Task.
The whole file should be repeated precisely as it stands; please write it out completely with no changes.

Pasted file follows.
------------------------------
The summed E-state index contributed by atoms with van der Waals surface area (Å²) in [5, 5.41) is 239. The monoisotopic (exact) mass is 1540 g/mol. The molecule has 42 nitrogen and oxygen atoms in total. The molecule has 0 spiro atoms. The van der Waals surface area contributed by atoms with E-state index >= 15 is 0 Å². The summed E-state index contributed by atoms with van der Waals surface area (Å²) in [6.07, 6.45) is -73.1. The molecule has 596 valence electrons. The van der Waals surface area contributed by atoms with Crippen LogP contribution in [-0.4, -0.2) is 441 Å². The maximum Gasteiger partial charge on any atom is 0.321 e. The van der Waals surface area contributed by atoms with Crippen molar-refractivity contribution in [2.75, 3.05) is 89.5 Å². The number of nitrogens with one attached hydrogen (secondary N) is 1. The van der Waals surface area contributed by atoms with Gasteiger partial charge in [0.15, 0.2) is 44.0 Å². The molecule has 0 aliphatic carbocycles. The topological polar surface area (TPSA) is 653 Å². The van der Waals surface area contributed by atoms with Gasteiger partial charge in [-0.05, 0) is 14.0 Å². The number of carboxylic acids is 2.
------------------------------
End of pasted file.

The summed E-state index contributed by atoms with van der Waals surface area (Å²) in [5, 5.41) is 239. The monoisotopic (exact) mass is 1540 g/mol. The molecule has 42 nitrogen and oxygen atoms in total. The molecule has 0 spiro atoms. The van der Waals surface area contributed by atoms with E-state index >= 15 is 0 Å². The summed E-state index contributed by atoms with van der Waals surface area (Å²) in [6.07, 6.45) is -73.1. The molecule has 596 valence electrons. The van der Waals surface area contributed by atoms with Crippen LogP contribution in [-0.4, -0.2) is 441 Å². The maximum Gasteiger partial charge on any atom is 0.321 e. The van der Waals surface area contributed by atoms with Crippen molar-refractivity contribution in [2.75, 3.05) is 89.5 Å². The number of nitrogens with one attached hydrogen (secondary N) is 1. The van der Waals surface area contributed by atoms with Gasteiger partial charge in [0.15, 0.2) is 44.0 Å². The molecule has 0 aliphatic carbocycles. The topological polar surface area (TPSA) is 653 Å². The van der Waals surface area contributed by atoms with Gasteiger partial charge in [-0.05, 0) is 14.0 Å². The number of carboxylic acids is 2.